Russian Language Issue

Russia has frequently said its “special military operation” was to protect the interests of Russian speakers from Kyiv’s oppression.

The fact is, Russian speakers were never suppressed in Ukraine – even though the language issue remains a heated issue domestically, many Ukrainians continue to communicate in both Russian and Ukrainian after the 2014 Euromaidan.

An earlier Kyiv Post report covered the language issue in detail.

One major counterargument to Moscow’s claims would be the Azov Brigade, whom the Kremlin has branded “neo-Nazi” – many serving in Azov have been communicating in Russian despite their nationalist tendency.

The systematic destruction of Russian-speaking cities such as Mariupol in Ukraine by the Russian military also added an extra layer of irony to its claims.

Donbas Escalation

Apart from the language issue, Russia has also accused Kyiv of indiscriminate attacks against the pro-Russian population in the East.

Newsguard, an independent news reliability assessment platform, has dispelled the myth on its site.

“The International Criminal Court, the Office of the UN High Commissioner for Human Rights, and the Organization for Security and Co-operation in Europe have all said they have found no evidence of genocide in Donbas, the Eastern Ukrainian region partly occupied by Russian-backed separatists since 2014,” it read.

Moscow’s plan to capture Kyiv and other regions in Ukraine during the invasion would also render the claims of protecting Donbas somewhat invalid.

Nonetheless, the escalation in Donetsk and Luhansk was years in the making and prepared Putin for the current war – rather than a justified cause, the separatist movements in the east provided Moscow with a pretext for the invasion, which the Kremlin set in motion back in 2014 – or potentially earlier.

A Ukrainian YouTube channel has identified a Russian intelligence officer who laid the groundwork for the separatist movements long before the 2014 annexation, where the flag of the so-called Donetsk People’s Republic (DPR) was seen as early as 2012.

While the Donbas issue remains a complex topic, an analysis published by the European Council on Foreign Affairs provided insights into the pitfalls of the Minsk Agreements, signed in 2014 and 2015, that were supposed to bring peace to the region.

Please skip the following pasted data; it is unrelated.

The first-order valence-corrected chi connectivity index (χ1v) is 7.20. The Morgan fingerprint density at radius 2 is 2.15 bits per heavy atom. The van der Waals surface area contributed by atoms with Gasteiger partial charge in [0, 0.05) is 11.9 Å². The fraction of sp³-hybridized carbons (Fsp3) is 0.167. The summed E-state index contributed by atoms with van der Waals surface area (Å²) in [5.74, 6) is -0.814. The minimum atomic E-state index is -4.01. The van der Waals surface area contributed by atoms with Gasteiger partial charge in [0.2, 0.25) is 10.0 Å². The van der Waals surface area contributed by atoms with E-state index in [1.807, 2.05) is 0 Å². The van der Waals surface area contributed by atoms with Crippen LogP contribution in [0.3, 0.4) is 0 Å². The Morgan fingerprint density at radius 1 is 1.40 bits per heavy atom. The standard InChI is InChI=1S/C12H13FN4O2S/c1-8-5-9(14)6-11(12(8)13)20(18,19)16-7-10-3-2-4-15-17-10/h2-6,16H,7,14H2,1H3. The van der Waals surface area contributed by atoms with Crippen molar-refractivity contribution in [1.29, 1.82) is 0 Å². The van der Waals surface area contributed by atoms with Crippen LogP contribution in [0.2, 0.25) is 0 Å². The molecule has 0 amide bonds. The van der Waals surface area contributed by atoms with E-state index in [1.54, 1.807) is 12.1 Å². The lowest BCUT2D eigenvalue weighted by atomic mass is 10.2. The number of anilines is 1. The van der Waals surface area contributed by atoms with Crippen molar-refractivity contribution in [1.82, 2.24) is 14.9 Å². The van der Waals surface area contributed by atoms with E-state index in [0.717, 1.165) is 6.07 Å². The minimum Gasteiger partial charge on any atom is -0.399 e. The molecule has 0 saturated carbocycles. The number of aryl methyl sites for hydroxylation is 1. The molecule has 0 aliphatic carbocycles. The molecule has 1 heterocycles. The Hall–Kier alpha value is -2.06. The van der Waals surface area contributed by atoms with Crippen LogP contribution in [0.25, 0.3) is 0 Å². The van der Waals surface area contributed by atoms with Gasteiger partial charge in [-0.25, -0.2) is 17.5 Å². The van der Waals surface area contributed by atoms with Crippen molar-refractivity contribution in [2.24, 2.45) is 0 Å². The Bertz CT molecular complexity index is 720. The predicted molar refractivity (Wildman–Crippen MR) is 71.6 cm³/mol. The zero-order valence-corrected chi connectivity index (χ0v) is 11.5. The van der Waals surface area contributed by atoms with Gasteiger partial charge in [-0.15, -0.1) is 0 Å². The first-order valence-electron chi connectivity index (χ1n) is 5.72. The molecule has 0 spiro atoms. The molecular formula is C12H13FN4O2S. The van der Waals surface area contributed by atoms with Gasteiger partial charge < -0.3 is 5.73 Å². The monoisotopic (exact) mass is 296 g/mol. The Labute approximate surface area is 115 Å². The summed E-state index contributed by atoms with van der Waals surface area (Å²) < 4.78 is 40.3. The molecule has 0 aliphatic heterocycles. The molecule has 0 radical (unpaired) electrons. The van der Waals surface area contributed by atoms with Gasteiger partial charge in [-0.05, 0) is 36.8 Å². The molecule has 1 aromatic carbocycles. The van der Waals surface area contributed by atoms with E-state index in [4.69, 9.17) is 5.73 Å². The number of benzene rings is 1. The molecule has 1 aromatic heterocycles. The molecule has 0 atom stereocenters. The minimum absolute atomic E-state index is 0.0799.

Nazism in Ukraine

Putin has publicly stated that the war was to “denazify” and “demilitarize” Ukraine, constantly referring to the Kyiv regime as Nazis – even though the current Ukrainian president, Volodymyr Zelensky, is of Jewish heritage.

Then there were outrageous comments by Russian Foreign Minister Sergey Lavrov that Adolf Hitler and the worst Nazis were actually Jewish.

Since 2014, Russia would constantly refer to the regime change in Ukraine as a “coup” staged by “neo-Nazis” in order to justify the annexation of Crimea and Donbas, which has proven to be effective with its domestic audience with its WWII patriotic nostalgia.

However, let’s not forget that Euromaidan was a revolution propelled by ordinary Ukrainians, who subsequently elected two presidents through democratic processes.

Regarding the ongoing Nazi claims in 2022 and 2023, the German news outlet DW released an article to debunk them. And yes, there are far-right elements in Ukrainian society, but they remain marginalized in the country’s political system and maintain no control over it – in 2019, Right Sector, a far-right party in Ukraine, won no parliamentary seats while only obtaining two seats in local elections a year later, mathematically less than one percent of all elected.

Natural Resources in Ukraine

Some have believed natural resources to be a potential reason for the invasion, which bears some merit.

Ukraine possesses some of Europe’s largest mineral reserves and is a major iron producer and exporter, and a majority of those resources are located in eastern Ukraine, which Russia has been eyeing since at least 2014.

There are also fossil fuel deposits – in 2019, a Ukrainian official said the Kremlin’s annexation of Crimea deprived the country of “80 percent of oil and gas deposits in the Black Sea,” as well as 115 out of 150 coal mines located throughout the occupied territories.

In 2011, international oil corporations also began to make their move in eastern Ukraine, and some have also suspected the separatists’ seizure of Slovyansk in 2014 – presumably under Moscow’s order – to be related to the Yuzivska gas field that spans across Donetsk and Kharkiv regions, with Slovyansk sitting in the middle of it.

Soon after Ukrainian forces liberated the city in July 2014, Russian state media TASS also claimed that Slovyansk residents were opposed to the shale gas field’s development.

Ukraine is also known to be the “breadbasket of Europe” with its fertile land and strong agricultural industry, where there have been documented cases of Moscow stealing Ukrainian grains during the war.

Militarily, the annexation of Crimea in 2014 also allowed the Kremlin to consolidate its grip over the Black Sea, though the performance of its Black Sea Fleet, as demonstrated in the current war, remains questionable.

Of course, Moscow would not publicly acknowledge resource grab to be the reason for their “special military operation,” so whether it was the reason for the invasion remains speculative at best. However, it would be fair to say that Ukraine’s rich resources have become a prize for the Kremlin’s invasion.